Advanced directives can provide instructions to others regarding your health care and other decisions when/if you are unable to communicate those decisions yourself. When creating an advance health care directive, for example, you can appoint health care agents (typically family members or close friends) to assist in carrying out your health care wishes when you are unable to express them yourself.
Why do I need an Advance Health Care Directive?
An advance health care directive lets you take control of what happens to you when you are no longer able to communicate your wishes. In the absence of an advance health care directive you may receive unwanted treatment, resulting in prolongation of suffering. Alternatively, treatment that you would choose may be withheld. Placing these decisions on another person, typically a spouse or child, can result in increased emotional distress and potential conflict between family members. When you provide instructions for them, they can be reassured that you are receiving the treatment that you want, and you have removed the weight of the decision from their shoulders.
Advance health care directives have become much more popular since the widely-publicized Terri Schiavo case illustrated the disastrous consequences of failing to document your health care wishes. An incapacitated woman’s parents and surviving spouse had opposing beliefs about what type of treatment Ms. Schiavo would have wanted, resulting in Ms. Schiavo left in a persistent vegetative state for 15 years.
What else does an Advance Health Care Directive do?
A thoroughly drafted Advance Health Care Directive can provide instructions beyond end of life decisions. For example, you can mention your religious or philosophical beliefs, and how you would like your care to relate to those beliefs; your wish to remain in your own home as long as it is safe and financially feasible; if in a facility where it is feasible you can arrange for your recreation and entertainment, and even visitation with your pets. Additionally you can include provisions regarding whether you would like to be an organ or tissue donor, or even the subject of research. You can list your wishes regarding autopsy, disposition of your remains, and what time of service or celebration should be held.
Additionally, it is prudent to nominate a conservator of the person in this document. At any time, the court can determine that you are unable to care for yourself, and a conservator is required to care for you. The person appointed by the court, may not be the person that you would choose for yourself. You can state your nomination for conservator of the person in an advance health care directive.
These types of issues are not covered in most basic health care documents, but are very important considerations. Although it is highly recommended to discuss these wishes with your named health care agents and health care providers; under the law, it is critical that you state these wishes in writing so that they may be honored.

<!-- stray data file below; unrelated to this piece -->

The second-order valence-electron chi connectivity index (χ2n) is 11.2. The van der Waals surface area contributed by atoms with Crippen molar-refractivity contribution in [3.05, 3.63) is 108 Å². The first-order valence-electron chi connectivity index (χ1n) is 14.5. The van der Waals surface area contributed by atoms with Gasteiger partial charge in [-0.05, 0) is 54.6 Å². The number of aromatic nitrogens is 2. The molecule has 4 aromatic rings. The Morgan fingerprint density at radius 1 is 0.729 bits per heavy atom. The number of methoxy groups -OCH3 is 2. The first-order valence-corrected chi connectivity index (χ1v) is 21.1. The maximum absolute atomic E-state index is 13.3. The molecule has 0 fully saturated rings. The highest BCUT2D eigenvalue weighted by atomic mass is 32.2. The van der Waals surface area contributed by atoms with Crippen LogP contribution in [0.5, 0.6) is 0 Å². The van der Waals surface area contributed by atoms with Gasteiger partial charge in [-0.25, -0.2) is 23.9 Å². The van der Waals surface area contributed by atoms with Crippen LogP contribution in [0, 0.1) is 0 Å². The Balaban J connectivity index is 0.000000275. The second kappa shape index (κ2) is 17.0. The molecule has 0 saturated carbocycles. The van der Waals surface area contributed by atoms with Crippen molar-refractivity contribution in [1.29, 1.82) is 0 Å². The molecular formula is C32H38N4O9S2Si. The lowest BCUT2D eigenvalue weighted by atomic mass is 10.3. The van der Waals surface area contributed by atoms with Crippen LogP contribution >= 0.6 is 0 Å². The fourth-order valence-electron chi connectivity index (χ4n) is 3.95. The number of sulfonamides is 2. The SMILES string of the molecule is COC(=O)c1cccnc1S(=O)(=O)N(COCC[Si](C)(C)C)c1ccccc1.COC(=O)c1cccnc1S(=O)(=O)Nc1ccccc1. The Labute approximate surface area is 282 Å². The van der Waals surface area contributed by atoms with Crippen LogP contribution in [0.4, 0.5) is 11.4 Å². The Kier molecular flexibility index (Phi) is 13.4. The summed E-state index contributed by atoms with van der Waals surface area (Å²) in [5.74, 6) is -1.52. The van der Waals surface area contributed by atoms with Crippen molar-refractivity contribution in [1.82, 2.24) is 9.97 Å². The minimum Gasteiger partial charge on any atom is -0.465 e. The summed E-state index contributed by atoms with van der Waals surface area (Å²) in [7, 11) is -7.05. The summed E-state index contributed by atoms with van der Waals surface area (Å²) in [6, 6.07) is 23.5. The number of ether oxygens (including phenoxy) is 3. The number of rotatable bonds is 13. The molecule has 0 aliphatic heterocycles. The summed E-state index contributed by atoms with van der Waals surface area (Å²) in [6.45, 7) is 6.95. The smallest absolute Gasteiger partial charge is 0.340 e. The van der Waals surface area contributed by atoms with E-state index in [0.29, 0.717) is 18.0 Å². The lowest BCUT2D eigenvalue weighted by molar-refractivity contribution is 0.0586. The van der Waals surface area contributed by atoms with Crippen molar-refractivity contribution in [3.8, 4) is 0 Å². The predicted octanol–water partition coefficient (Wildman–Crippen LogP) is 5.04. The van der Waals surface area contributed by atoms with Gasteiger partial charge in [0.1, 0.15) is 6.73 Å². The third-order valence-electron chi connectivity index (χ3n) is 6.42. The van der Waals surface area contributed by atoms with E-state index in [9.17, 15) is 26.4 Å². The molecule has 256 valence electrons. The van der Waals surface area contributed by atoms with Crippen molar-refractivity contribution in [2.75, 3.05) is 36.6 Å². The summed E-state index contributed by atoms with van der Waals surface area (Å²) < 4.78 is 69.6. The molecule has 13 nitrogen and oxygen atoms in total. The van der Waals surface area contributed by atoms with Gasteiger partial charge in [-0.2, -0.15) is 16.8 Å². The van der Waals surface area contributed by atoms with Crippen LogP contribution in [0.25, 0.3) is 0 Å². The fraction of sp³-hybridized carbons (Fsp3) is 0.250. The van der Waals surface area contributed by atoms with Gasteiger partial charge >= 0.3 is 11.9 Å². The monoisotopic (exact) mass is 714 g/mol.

By creating an Advanced Health Care Directive, am I giving up control over my life?
No. As long as you are able to make decisions and communicate your wishes, you may do so. You do not lose autonomy, and your agent will act as an advocate for you. Your health care agent is there to assist you when you are competent, and speak on your behalf when you are incompetent.
Will the doctors follow my Advanced Directive?
If a properly executed Advance Health Care Directive is accompanied by a HIPPA Release, there is no reason that your doctor should not follow your instructions. HIPPA (Health Insurance Portability and Accountability Act) prohibits doctors from disclosing patient information. A HIPPA release authorizes your doctor to communicate with your health care agent about your condition, courses of treatment, etc.
Of course, you cannot request that the doctor violates the law. Beyond that, the doctor should comply. An advance health care directive can grant the authority to your health care agent to transfer you to a different health care provider if your current provider refuses to honor your wishes.
Why McLaughlin Legal?
McLaughlin Legal is a boutique San Diego law firm, and we strive to provide each client with good judgment, personalized legal services, and great results. McLaughlin Legal prides itself on our three core values:
- Concentrated practice area — McLaughlin Legal prioritizes expertise. Our firm practices the very specific discipline of tax law, and we believe this focus is key to our success. When a client needs tax law services, such as defense in an IRS audit or drafting a detailed estate plan, McLaughlin Legal can match the level of service of any other law firm.
- Personalized service — McLaughlin Legal knows that each client’s goals, objectives, and issues are unique. We pride ourselves on a personalized approach to each client’s case and responsiveness to their needs. McLaughlin Legal is committed to having strong personal relationships with each individual client.
- Committed to clients — McLaughlin Legal believes that being responsive, trustworthy, patient, professional, and honorable are the foundations of a successful law firm. Our firm is driven by the highest commitment to protecting our clients’ rights and achieving the best results possible.
McLaughlin Legal’s structure, plus our experience with tax litigation and tax controversies, allows us to represent clients who have tax problems (like an IRS audit or California tax issue) and also advise on other tax law issues with a perspective not found elsewhere. We strive to provide the highest quality services to anyone who entrusts us with their case. Together we can help you and your family achieve all of your estate planning goals.
If you are interested in learning more about estate planning or advanced directives, please feel free to contact us today for a free consultation.